Thirteen Reasons Why is a young adult novel that revolves around a high school student named Clay, who receives a series of tapes recorded by his recently deceased classmate and crush, Hannah Baker, which are about the 13 reasons why she committed suicide.The author has stated that the story was inspired by the, thankfully, failed suicide attempt of his friend. The town it's set in is based off of two towns he's lived in.
This book provides examples of:
Adult Fear: As well as being a Tear Jerker, Thirteen Reasons Why can also be quite unsettling. The whole premise of this book is its detailing of the aftermath of a high school student's death from an overdose of pills after a series of warning signs that many of her teachers and peers (and possibly her parents off-screen) ignored or dismissed. It can seem stupid or sad to any teenager, but it's downright scary to any parent or teacher with teenaged children in their charge.
Alpha Bitch: Subverted; Courtney could have been this, but she chose to appear as being a genuinely nice girl.
An Aesop: Everything affects everything. When you mess with someone's life, you don't mess with just one part. Clay also seems to realise how hard we should try with people we feel are in trouble, as he goes after Skye at the end.
Blatant Lies: More than one of Hannah's reasons involve completely false rumors about her. Ironically, none of them were actually meant to hurt her specifically. See Lack of Empathy below for more information.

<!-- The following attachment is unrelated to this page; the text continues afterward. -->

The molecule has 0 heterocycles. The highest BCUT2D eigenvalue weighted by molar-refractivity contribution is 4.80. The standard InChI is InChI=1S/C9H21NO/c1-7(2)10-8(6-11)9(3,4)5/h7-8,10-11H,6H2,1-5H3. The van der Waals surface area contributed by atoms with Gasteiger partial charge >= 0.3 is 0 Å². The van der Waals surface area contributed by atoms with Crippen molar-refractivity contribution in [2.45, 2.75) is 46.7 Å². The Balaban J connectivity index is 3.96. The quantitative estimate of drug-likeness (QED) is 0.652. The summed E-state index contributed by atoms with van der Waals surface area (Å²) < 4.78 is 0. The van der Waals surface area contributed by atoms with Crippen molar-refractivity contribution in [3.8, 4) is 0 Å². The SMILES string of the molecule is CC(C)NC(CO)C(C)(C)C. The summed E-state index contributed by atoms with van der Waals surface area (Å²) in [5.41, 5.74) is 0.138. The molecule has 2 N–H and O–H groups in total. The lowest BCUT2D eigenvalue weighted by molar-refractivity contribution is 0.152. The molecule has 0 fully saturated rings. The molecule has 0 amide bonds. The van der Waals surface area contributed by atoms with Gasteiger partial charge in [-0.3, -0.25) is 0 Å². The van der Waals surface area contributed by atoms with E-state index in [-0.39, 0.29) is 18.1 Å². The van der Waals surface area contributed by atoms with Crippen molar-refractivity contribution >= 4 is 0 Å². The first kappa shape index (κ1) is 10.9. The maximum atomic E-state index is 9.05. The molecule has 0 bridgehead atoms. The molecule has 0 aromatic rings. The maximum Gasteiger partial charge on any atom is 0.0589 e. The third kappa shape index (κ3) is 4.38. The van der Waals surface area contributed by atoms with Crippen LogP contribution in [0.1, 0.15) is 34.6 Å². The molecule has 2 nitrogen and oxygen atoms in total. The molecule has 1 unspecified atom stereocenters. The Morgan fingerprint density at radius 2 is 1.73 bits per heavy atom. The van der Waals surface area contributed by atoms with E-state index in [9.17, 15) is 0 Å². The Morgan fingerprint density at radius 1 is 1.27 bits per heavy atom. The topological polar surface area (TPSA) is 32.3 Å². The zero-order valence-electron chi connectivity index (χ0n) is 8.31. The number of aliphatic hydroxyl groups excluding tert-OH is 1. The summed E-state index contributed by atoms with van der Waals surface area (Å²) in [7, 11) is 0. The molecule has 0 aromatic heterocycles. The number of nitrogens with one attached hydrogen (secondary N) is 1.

Chekhov's Gunman: Remember Tony? The guy working on his car who Clay borrowed the Walkman from? Yeah, HE'S got Hannah's second set of tapes, and has been making sure everyone listens to them. There's also the fact that several people on the tapes turn up again later.
Covert Pervert: Tyler, the photographer for the yearbook, is a peeping tom.
Disproportionate Retribution: Zach steals Hannahs notes at a time when she need them most just because she ignored him. There are also readers who believe that (at least in some cases) Hannah sending out the tapes was this.
Marcus is involved in an attack on Tyler's house, citing Tyler's involvement in Hannah's death as a reason. When Clay points out that Marcus had a major role in events, Marcus pleads innocence and claims he's just a scapegoat - Hannah just wanted to justify killing herself.
Hannah herself. She berates her listeners for failing to help her, for failing to realise that their actions have consequences, and for their cruelty. In her narrative, and especially in sending out the tapes, she ticks all three of those boxes: she fails to protect people on several occasions, she actively hopes that her tapes will scar the listeners for life, and there is definitely an element of spite to the tapes — even going as far as Blackmail. She is fully aware of her own hypocrisy.
Important Haircut: It is mentioned that Hannah got one of these before she died in a bid for positive attention. In fact, one of her reasons for killing herself is her discovery that Zach was stealing the notes she was receiving from her classmates, even those that she presumably got in response to her haircut.
In Medias Res: The book begins with Clay mailing the tapes to Jenny, then goes on to describe the night he listened to them.
Irony: During a Communications class discussion about suicide that was set up in response to an anonymous note from Hannah about how she was thinking of killing herself, one of Hannah's classmates says that she thinks whoever it was that gave the note to the teacher is seeking attention by doing that without identifying themselves.